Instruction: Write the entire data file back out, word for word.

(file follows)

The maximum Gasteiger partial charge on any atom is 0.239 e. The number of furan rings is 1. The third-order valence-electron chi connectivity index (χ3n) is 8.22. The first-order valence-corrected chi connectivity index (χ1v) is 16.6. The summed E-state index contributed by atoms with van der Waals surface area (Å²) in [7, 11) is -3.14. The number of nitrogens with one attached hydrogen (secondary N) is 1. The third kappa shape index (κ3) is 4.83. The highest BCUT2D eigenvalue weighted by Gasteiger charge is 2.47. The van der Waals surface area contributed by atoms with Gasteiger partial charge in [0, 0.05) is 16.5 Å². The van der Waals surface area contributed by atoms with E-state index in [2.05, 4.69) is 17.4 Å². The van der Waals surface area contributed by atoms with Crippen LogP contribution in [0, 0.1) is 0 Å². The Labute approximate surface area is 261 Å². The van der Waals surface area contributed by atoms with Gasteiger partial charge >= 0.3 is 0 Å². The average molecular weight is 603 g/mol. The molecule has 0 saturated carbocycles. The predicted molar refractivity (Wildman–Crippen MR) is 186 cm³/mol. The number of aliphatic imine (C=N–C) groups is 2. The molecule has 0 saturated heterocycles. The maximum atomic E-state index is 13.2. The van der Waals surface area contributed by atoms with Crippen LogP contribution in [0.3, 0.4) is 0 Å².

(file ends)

The maximum Gasteiger partial charge on any atom is 0.239 e. The number of furan rings is 1. The third-order valence-electron chi connectivity index (χ3n) is 8.22. The first-order valence-corrected chi connectivity index (χ1v) is 16.6. The summed E-state index contributed by atoms with van der Waals surface area (Å²) in [7, 11) is -3.14. The number of nitrogens with one attached hydrogen (secondary N) is 1. The third kappa shape index (κ3) is 4.83. The highest BCUT2D eigenvalue weighted by Gasteiger charge is 2.47. The van der Waals surface area contributed by atoms with Gasteiger partial charge in [0, 0.05) is 16.5 Å². The van der Waals surface area contributed by atoms with E-state index in [2.05, 4.69) is 17.4 Å². The van der Waals surface area contributed by atoms with Crippen LogP contribution in [0, 0.1) is 0 Å². The Labute approximate surface area is 261 Å². The van der Waals surface area contributed by atoms with Gasteiger partial charge >= 0.3 is 0 Å². The average molecular weight is 603 g/mol. The molecule has 0 saturated carbocycles. The predicted molar refractivity (Wildman–Crippen MR) is 186 cm³/mol. The number of aliphatic imine (C=N–C) groups is 2. The molecule has 0 saturated heterocycles. The maximum atomic E-state index is 13.2. The van der Waals surface area contributed by atoms with Crippen LogP contribution in [0.3, 0.4) is 0 Å².